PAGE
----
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  (Source: Economic Folk)

IE 9 will soon get a "do not track" tool. Mozilla recently scrapped its currrent version of such a tool, under pressure from advertisers.
Microsoft might have just won back a few Mozilla users

In a surprising juxtaposition, Microsoft is the one defending users from overzealous corporate interests, while open source project Mozilla bows to those same interests.  

The item in question is the so-called "Do Not Track" tool, explored by bother companies.  Typically, the online world is driven by advertising -- either independent, or via a service (typically Google).  But traditional ads are only modest moneymakers.  After all, there's little guarantee that the user will click, or that they be interested in buying what they accidentally or intentionally clicked on.

In an effort to make more relevant ads, internet giants like Facebook, Google, and others dump cookies on your computer.  These cookies track your web activities in explicit detail.  And that makes many users uncomfortable, as there's growing concern that the data collected could be abused -- for example by foreign spies, corporate spies, firms investigating individuals for infidelity, by health insurance firms looking to raise rates on customers with fast food addictions, or by malicious users like phishers or spammers to better tailor their attacks.

Hoping to ban internet firms from tracking your online activities, Mozilla devised the so-called "Do Not Track" tool.  But a couple months back -- midway in the Firefox 4 beta testing cycle -- the company removed the tool, caving to pressure from advertisers who were concerned that it might hurt their revenue.

While 
The Wall Street Journal reports that Mozilla is working to return the tool in some form to the browser, prospects of a true no-tracking solution seem unlikely.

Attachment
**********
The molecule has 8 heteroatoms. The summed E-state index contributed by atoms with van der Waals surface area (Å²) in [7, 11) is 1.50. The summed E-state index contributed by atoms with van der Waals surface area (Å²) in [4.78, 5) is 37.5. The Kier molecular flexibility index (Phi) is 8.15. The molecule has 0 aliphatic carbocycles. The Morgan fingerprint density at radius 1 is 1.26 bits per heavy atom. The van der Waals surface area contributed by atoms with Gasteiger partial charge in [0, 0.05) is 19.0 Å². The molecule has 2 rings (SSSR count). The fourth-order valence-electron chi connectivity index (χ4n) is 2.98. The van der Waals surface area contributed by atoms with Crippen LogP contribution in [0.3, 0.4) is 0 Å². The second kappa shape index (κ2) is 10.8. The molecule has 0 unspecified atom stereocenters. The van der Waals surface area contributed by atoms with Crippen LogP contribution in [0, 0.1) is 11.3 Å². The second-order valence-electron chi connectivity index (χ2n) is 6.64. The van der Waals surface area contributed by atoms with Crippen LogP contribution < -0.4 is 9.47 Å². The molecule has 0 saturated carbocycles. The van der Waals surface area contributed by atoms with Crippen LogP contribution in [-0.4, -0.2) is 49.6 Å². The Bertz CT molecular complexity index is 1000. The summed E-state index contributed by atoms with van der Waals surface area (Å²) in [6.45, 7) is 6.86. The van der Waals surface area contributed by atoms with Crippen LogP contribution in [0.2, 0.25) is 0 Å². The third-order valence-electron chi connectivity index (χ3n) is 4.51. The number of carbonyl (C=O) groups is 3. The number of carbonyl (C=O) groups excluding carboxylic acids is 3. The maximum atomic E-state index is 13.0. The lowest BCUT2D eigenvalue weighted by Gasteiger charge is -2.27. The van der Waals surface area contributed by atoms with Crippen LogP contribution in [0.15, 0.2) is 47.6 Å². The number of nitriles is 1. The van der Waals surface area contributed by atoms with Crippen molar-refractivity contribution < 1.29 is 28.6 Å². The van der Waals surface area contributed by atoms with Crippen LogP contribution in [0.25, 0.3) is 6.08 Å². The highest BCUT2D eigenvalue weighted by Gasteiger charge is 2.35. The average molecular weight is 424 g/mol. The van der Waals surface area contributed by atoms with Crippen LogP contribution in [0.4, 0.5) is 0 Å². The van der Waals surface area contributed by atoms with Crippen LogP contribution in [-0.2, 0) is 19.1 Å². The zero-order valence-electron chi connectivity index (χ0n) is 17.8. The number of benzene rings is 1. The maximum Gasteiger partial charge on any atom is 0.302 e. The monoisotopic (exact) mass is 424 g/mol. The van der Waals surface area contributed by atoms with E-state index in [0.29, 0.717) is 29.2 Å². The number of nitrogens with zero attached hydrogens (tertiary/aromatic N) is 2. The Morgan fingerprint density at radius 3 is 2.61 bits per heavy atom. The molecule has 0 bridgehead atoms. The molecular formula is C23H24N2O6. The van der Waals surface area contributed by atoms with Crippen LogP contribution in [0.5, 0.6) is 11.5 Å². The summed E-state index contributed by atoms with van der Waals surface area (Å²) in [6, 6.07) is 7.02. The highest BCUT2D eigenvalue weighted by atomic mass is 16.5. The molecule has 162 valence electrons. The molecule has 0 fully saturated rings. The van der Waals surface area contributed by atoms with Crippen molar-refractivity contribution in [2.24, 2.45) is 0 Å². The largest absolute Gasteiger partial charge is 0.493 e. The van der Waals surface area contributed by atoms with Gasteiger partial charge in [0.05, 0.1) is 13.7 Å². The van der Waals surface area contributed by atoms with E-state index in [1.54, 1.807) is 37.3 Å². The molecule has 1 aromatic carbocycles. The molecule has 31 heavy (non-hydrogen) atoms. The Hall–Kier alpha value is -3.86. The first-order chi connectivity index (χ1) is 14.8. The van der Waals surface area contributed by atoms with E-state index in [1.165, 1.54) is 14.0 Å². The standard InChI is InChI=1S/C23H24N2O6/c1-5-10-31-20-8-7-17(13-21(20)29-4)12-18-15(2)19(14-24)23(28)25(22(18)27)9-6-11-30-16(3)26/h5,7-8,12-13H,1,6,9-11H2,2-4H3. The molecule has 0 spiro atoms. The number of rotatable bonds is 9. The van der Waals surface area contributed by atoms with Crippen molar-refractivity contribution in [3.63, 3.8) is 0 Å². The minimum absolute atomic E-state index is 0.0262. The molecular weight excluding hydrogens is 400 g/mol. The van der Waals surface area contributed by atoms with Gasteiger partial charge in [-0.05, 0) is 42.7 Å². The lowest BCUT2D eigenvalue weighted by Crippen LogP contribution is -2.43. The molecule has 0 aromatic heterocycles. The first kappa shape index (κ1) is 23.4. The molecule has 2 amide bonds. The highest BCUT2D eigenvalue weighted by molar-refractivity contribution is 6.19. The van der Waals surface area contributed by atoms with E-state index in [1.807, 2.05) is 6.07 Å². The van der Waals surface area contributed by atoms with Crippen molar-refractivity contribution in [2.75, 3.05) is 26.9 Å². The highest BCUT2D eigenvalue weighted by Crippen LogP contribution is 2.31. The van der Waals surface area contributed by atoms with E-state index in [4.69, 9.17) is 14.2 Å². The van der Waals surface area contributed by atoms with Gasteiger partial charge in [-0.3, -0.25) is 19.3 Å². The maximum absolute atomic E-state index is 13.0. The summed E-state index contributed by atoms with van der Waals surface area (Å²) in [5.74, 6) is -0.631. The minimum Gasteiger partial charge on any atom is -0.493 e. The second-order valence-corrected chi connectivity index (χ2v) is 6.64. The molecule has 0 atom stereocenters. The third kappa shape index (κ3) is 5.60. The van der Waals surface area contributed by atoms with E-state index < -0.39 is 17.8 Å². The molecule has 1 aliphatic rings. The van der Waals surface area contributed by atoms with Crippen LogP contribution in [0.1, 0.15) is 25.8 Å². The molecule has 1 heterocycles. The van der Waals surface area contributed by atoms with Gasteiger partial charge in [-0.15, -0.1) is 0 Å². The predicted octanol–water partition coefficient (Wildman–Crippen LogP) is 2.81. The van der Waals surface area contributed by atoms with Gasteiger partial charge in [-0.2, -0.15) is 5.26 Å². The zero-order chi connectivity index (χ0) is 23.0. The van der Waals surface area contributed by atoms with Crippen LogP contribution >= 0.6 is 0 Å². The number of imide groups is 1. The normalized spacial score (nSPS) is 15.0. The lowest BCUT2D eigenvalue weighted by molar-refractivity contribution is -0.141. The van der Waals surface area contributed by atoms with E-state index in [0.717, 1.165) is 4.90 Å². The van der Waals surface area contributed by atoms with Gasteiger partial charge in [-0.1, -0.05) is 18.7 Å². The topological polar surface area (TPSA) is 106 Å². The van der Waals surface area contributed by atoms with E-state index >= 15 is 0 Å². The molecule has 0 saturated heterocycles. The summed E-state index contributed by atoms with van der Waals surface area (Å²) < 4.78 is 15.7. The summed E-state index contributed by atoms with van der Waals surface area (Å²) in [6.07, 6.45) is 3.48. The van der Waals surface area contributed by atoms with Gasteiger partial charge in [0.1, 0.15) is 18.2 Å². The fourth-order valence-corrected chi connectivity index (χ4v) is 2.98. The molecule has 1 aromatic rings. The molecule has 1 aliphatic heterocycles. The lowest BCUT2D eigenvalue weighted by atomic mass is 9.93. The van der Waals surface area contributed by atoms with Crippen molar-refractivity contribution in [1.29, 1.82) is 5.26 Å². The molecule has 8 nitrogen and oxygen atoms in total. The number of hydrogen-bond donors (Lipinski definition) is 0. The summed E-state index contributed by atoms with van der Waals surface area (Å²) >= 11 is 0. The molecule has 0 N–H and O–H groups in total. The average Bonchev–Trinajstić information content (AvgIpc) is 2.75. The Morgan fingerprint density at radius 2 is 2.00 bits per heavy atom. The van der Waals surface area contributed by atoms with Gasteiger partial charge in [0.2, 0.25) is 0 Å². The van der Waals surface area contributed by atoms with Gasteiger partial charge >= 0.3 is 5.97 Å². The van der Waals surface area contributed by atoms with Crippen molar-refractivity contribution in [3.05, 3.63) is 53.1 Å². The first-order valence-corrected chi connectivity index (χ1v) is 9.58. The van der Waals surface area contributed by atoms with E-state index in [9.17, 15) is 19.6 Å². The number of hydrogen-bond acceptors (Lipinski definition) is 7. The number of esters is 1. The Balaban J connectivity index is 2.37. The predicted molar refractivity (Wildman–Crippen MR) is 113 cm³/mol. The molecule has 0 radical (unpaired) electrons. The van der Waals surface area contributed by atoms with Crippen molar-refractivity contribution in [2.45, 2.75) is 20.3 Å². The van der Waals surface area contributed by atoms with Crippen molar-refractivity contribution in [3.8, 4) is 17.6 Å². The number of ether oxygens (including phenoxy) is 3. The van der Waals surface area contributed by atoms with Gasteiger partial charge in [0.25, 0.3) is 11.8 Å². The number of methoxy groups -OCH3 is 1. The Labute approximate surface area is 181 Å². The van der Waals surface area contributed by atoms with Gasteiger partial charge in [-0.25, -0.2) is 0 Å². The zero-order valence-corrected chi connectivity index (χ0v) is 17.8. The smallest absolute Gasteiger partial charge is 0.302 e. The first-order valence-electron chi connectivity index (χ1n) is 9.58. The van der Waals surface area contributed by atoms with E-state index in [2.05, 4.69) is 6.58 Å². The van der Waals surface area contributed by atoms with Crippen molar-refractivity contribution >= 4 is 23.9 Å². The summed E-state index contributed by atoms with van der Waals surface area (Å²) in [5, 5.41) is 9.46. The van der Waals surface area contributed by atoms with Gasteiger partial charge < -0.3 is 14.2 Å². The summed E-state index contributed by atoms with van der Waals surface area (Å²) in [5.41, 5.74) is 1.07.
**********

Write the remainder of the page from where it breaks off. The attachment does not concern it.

Thus it might surprise some that follow the U.S. Federal Trade Commission's call for more browsers to implement this kind of feature, that Microsoft has taken up the banner of blocking tracking.  The company announced that it would be adding a new feature called "Tracking Protection" to its upcoming browser, Internet Explorer 9.

Microsoft Chief Privacy Strategist Peter Cullen writes:

By designing these sorts of enhancements with privacy in mind at the design phase, we're able to deliver a functionality that provides consumers additional levels of control over what they want to engage in and how they choose to do so.

We believe that the combination of consumer control, an open platform for publishing and Tracking Protection Lists, including lists that allow 'calls,' offer progress and a good balance between empowering consumers and online industry needs.

So why is Microsoft suddenly becoming the champion of privacy?  The answer lies in revenue and consumer sentiment.

Though Internet Explorer 8 did add a private browsing mode earlier than Mozilla, IE long lagged behind Mozilla in terms of ad-blocking and other privacy technologies.  This was largely because, in browsing's early days, consumers didn't have as negative perceptions about the nascent web-ad industry.

Microsoft as a larger company than most can be a bit slow at responding to trends.  So when public sentiment shifted against online tracking, it took a while to respond.

But ultimately many experts say that Microsoft can say "no" to advertising companies much easier than Mozilla or Google (the second and third place browser makers) can.  That's because ad income is a relatively trivial portion of Microsoft's overall revenue, where it is the primary source of Mozilla and Google's revenue.

In embracing anti-tracking measures, Microsoft may finally have figured out a clever business tactic to win back some who abandoned IE for Mozilla Firefox.  With IE 9 shaping up to finally be somewhat fast and standards proficient, Microsoft makes a compelling case to ditch the third parties and return to the fold.  



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RE: Nice going IE9
By Murst on 12/9/2010 10:24:20 AM , Rating: 2
It was already shown that the optimizations in IE9 aren't specific to the benchmarks (although some optimizations are limited in scope, something that is expected in a beta product).

As far as "knowing" how fast the browser is - that's pretty easy. Just download the beta and compare for yourself. Strictly going off of benchmarks is not really a great way of evaluating a product (IMHO). Run it for yourself, see if the speed is a problem, and then evaluate it based on features.

Honestly, the latest releases of all the major browsers are all incredibly fast. It really doesn't make much of a difference if the browser is first or 4th in these benchmarks, as they're all within milliseconds of each other, something that would probably be impossible to notice simply from browsing experience.


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